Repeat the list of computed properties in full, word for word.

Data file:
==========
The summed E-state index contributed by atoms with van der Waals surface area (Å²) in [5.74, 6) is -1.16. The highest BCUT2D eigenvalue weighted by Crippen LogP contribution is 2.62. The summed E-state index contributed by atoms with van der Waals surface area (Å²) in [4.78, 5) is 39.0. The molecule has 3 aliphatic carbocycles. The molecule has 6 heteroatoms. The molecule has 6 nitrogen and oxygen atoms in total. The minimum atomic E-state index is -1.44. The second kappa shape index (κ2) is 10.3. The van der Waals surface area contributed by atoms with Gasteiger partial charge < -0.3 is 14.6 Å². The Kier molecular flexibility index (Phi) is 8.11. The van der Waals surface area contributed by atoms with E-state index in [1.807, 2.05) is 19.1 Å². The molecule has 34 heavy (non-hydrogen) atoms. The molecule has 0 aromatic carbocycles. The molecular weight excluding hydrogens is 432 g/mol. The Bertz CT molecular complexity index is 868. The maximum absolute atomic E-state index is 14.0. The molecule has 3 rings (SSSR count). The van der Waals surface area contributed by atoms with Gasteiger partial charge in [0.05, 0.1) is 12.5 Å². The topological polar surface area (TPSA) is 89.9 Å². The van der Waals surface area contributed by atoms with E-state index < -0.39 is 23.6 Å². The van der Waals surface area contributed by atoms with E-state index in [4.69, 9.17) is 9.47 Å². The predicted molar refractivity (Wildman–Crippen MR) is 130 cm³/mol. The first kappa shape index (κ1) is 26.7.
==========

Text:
The summed E-state index contributed by atoms with van der Waals surface area (Å²) in [5.74, 6) is -1.16. The highest BCUT2D eigenvalue weighted by Crippen LogP contribution is 2.62. The summed E-state index contributed by atoms with van der Waals surface area (Å²) in [4.78, 5) is 39.0. The molecule has 3 aliphatic carbocycles. The molecule has 6 heteroatoms. The molecule has 6 nitrogen and oxygen atoms in total. The minimum atomic E-state index is -1.44. The second kappa shape index (κ2) is 10.3. The van der Waals surface area contributed by atoms with Gasteiger partial charge < -0.3 is 14.6 Å². The Kier molecular flexibility index (Phi) is 8.11. The van der Waals surface area contributed by atoms with E-state index in [1.807, 2.05) is 19.1 Å². The molecule has 34 heavy (non-hydrogen) atoms. The molecule has 0 aromatic carbocycles. The molecular weight excluding hydrogens is 432 g/mol. The Bertz CT molecular complexity index is 868. The maximum absolute atomic E-state index is 14.0. The molecule has 3 rings (SSSR count). The van der Waals surface area contributed by atoms with Gasteiger partial charge in [0.05, 0.1) is 12.5 Å². The topological polar surface area (TPSA) is 89.9 Å². The van der Waals surface area contributed by atoms with E-state index < -0.39 is 23.6 Å². The van der Waals surface area contributed by atoms with E-state index in [4.69, 9.17) is 9.47 Å². The predicted molar refractivity (Wildman–Crippen MR) is 130 cm³/mol. The first kappa shape index (κ1) is 26.7.